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History of Changes for Study: NCT02331108
A Comparison of Inhalation vs. Intravenous Induction (INHvsIV)
Latest version (submitted April 12, 2017) on ClinicalTrials.gov
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Study Record Versions
Version A B Submitted Date Changes
1 January 2, 2015 None (earliest Version on record)
2 January 4, 2016 Recruitment Status, Study Status and Contacts/Locations
3 April 12, 2017 Recruitment Status, Study Status, Arms and Interventions, Outcome Measures, Study Design, Results, IPDSharing and Contacts/Locations
Comparison Format:

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Study NCT02331108
Submitted Date:  January 2, 2015 (v1)

Open or close this module Study Identification
Unique Protocol ID: HN4613
Brief Title: A Comparison of Inhalation vs. Intravenous Induction (INHvsIV)
Official Title: A Comparison of the Effect on Temperature Between Patients Induced With Intravenous Propofol vs Inhalation Induction With Sevoflurane
Secondary IDs:
Open or close this module Study Status
Record Verification: January 2015
Overall Status: Recruiting
Study Start: August 2014
Primary Completion: December 2015 [Anticipated]
Study Completion: December 2015 [Anticipated]
First Submitted: November 20, 2014
First Submitted that
Met QC Criteria:
January 2, 2015
First Posted: January 6, 2015 [Estimate]
Last Update Submitted that
Met QC Criteria:
January 2, 2015
Last Update Posted: January 6, 2015 [Estimate]
Open or close this module Sponsor/Collaborators
Sponsor: Albert Einstein Healthcare Network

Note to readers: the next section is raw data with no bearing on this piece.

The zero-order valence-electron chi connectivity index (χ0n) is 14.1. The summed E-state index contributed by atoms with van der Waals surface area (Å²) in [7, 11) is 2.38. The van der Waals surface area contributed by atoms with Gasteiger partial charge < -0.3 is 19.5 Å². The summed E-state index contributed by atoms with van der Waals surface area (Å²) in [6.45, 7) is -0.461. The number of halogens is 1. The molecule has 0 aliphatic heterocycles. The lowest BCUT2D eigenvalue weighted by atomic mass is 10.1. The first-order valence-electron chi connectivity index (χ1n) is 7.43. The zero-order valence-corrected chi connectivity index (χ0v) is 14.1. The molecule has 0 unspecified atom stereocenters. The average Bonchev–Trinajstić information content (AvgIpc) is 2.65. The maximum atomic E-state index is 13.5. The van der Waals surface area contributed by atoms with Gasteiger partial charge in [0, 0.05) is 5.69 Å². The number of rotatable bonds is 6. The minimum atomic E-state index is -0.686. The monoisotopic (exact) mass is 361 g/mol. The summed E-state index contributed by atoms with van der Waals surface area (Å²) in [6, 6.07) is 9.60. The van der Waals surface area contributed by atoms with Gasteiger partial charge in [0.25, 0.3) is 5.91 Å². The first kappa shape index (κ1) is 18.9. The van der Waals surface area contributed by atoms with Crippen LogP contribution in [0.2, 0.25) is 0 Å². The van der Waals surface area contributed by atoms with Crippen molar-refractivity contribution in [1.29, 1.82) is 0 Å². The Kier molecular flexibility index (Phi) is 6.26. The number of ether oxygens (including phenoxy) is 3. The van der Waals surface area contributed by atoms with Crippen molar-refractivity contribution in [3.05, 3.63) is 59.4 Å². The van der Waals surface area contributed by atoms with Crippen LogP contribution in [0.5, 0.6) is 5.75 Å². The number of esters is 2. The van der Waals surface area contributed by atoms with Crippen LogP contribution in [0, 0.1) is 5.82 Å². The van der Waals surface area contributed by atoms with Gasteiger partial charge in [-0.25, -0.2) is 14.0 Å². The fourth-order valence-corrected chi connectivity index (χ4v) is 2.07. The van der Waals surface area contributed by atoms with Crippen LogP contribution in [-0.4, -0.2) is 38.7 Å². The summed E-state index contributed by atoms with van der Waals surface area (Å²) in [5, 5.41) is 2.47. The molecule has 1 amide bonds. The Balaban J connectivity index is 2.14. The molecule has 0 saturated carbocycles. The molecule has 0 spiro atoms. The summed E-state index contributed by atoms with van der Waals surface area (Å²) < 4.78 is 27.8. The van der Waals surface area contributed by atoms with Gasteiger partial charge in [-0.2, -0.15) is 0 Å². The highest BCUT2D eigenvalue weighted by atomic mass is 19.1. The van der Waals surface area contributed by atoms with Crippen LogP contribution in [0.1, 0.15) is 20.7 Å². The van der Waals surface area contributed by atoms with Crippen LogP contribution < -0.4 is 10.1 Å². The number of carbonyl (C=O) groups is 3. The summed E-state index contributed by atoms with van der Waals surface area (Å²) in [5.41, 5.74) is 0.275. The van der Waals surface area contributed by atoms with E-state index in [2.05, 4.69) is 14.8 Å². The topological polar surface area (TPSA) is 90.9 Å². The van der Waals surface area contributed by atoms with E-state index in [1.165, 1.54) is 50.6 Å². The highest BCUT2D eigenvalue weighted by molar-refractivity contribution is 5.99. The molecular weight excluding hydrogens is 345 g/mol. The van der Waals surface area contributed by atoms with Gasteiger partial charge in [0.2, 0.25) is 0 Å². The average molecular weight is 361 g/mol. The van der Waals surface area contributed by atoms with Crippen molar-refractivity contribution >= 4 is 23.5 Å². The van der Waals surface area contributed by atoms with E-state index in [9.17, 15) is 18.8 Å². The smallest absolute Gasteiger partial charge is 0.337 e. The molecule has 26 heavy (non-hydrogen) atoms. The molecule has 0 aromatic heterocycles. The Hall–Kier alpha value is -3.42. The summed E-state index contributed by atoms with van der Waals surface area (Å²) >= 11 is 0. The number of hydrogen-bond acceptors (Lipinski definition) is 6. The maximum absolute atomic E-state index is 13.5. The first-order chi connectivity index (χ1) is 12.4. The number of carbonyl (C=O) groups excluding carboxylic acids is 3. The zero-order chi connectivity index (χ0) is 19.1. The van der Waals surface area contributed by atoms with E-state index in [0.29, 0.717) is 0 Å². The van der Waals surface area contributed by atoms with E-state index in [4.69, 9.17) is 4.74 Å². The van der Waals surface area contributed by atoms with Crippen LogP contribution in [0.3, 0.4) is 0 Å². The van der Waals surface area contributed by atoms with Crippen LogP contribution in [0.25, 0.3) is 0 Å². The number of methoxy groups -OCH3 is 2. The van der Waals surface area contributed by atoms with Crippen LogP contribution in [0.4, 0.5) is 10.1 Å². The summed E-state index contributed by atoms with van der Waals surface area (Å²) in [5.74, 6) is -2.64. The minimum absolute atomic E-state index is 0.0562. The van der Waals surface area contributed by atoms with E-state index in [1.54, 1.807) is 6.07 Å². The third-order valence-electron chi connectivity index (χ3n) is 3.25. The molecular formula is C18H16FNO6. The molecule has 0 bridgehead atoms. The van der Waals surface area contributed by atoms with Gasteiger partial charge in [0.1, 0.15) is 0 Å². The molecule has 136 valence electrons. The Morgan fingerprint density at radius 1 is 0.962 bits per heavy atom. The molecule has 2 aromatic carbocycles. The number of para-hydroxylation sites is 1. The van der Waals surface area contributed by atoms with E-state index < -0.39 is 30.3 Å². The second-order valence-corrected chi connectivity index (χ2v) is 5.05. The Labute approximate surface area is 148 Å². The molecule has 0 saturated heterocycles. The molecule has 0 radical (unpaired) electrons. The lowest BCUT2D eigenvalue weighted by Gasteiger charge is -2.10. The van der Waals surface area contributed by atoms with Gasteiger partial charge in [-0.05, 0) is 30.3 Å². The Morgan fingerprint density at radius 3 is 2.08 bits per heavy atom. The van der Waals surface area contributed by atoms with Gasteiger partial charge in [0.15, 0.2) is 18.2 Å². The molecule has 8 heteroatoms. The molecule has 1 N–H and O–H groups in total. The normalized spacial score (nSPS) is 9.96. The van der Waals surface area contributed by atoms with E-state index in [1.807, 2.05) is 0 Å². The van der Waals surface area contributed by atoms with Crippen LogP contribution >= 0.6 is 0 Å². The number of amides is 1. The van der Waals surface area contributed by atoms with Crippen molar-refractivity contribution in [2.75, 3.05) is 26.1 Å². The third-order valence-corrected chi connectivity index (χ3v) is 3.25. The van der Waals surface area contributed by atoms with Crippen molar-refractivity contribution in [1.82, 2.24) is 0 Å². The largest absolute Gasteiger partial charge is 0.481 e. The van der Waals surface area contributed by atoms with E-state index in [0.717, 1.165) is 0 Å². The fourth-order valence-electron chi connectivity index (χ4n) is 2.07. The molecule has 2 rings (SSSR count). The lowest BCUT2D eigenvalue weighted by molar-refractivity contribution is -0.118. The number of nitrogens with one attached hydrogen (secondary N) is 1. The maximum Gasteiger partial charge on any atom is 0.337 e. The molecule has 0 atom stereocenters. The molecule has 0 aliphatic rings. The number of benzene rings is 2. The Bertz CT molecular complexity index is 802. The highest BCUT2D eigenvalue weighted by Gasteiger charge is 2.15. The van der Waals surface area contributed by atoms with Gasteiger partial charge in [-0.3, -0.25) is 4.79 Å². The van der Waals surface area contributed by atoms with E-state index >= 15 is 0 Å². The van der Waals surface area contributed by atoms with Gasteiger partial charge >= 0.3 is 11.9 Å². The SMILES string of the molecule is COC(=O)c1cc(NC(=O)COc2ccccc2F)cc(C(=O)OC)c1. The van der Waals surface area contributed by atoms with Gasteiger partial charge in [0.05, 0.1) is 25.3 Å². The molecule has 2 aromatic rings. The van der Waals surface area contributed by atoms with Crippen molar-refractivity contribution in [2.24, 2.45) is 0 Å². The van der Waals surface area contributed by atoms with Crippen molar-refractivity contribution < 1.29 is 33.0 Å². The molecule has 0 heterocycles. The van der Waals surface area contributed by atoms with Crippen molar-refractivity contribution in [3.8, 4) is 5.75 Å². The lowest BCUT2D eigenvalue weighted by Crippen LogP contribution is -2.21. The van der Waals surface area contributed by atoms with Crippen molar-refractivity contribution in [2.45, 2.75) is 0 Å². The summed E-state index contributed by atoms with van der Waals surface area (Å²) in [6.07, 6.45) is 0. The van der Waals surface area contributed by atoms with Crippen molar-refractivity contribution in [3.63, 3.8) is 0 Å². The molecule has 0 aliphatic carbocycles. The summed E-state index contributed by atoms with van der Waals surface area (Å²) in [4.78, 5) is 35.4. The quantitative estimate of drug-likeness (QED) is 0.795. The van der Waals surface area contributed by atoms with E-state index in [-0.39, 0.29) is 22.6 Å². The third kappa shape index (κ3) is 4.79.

Responsible Party: Principal Investigator
Investigator: Jonathan Roth
Official Title: Staff Anesthesiologist, M.D.
Affiliation: Albert Einstein Healthcare Network
Collaborators:
Open or close this module Oversight
U.S. FDA-regulated Drug:
U.S. FDA-regulated Device:
Data Monitoring: No
Open or close this module Study Description
Brief Summary: To compart differences on the effect on core temperature between anesthetic induction with intravenous propofol versus inhalation induction with sevoflurane
Detailed Description: Hypothermia occurs with anesthetic induction due to redistribution hypothermia. Hypothermia has adverse effects and should be avoided or minimized. Intravenous propofol induction is the most common technique used for anesthetic induction. There is preliminary evidence that there is less redistribution hypothermia when anesthetic induction is achieved by inhalation induction compared to intravenous induction. There is not enough data to compel a change in practice patterns. This study will enroll a larger number of patients in order to provide stronger evidence that there is a significant difference between induction techniques on body temperature. Patients will be randomly assigned to two variation of inhalation induction techniques and two variations of intravenous induction. The effect on temperature between the four groups will be compared. Reducing the degree of hypothermia has the potential to decrease surgical infection rate as well as providing other benefits to patients.